However, it failed to provide the full coverage of the press-conference itself, which took place in the tiny office spaces of the independent newspaper Naša Niva. Instead, Belarus Segodnia was carefully avoiding any statements, which could appear too controversial.

Belarus Segodnia presented Alexievich as a an “artist, who deals with the global issues of the human existence” and “is not afraid to express her thoughts,” often provoking conflict situations within the so-called “pseudoliterary cultural milieus.”

At the same time, the newspaper stressed her Belarusianness and historical meaning of the award, pointing out Alexievich's “territory of inner freedom” and alienation from the “pro-governmental establishment.”

Belarusian TV reported the news of the Nobel Prize in a more concise manner. Despite the fact that Alexievich lives in Minsk and seemed easily accessible for interviews and commentaries, the state media did not attempt to offer her appearance on the TV screens. Instead, the First Belarusian TV channel simply used a quote of the president Lukashenka's official congratulation statement.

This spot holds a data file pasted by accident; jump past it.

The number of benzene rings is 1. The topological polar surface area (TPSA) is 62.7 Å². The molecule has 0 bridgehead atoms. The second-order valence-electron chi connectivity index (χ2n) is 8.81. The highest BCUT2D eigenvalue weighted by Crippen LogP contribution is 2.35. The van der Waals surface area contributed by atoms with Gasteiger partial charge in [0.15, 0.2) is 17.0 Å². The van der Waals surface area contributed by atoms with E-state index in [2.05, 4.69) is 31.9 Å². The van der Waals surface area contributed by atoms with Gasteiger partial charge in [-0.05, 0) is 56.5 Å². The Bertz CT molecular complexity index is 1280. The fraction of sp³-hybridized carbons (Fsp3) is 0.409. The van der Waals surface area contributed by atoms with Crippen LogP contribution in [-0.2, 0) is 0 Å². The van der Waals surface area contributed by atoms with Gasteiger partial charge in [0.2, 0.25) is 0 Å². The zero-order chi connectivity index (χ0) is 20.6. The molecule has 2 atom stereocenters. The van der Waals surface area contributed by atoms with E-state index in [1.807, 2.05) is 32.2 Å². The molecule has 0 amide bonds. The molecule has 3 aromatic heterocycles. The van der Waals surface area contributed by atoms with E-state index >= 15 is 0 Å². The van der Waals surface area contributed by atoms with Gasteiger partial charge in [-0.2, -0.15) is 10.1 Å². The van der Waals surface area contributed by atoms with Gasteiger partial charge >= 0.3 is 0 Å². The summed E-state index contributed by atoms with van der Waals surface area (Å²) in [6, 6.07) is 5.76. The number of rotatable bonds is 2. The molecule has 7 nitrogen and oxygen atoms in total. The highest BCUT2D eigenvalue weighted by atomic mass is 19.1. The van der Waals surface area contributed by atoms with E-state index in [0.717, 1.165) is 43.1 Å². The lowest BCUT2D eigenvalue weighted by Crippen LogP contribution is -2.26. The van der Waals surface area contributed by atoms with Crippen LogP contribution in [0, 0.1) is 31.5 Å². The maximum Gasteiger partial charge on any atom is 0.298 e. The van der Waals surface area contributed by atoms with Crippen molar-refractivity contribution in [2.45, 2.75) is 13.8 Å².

“The Word to the Laureate”

The main events of the Nobel Week in Stockholm included a lecture on 7 December and the award ceremony on 10 December. Neither were broadcast in full by the Belarusian official media that continued with a selective and limited coverage.

On 8 December, a short note entitled “The Word to the Laureate” appeared in Belarus Segodnia. Contrary to the title, Alexievich did not actually get to speak to the audience of the newspaper. Instead, the note contained basic information on the award ceremony and the financial value of the prize.

Belarus Segodnia also published some excerpts from Alexievich's Nobel lecture, acknowledging that the scale of her achievement would in the end benefit the global image of Belarus. An unsigned editorial commentary concluded that she “was not willing to follow the lead of so-called “pseudodemocrats,” implying the lack of references to the opposition slogans in her lecture.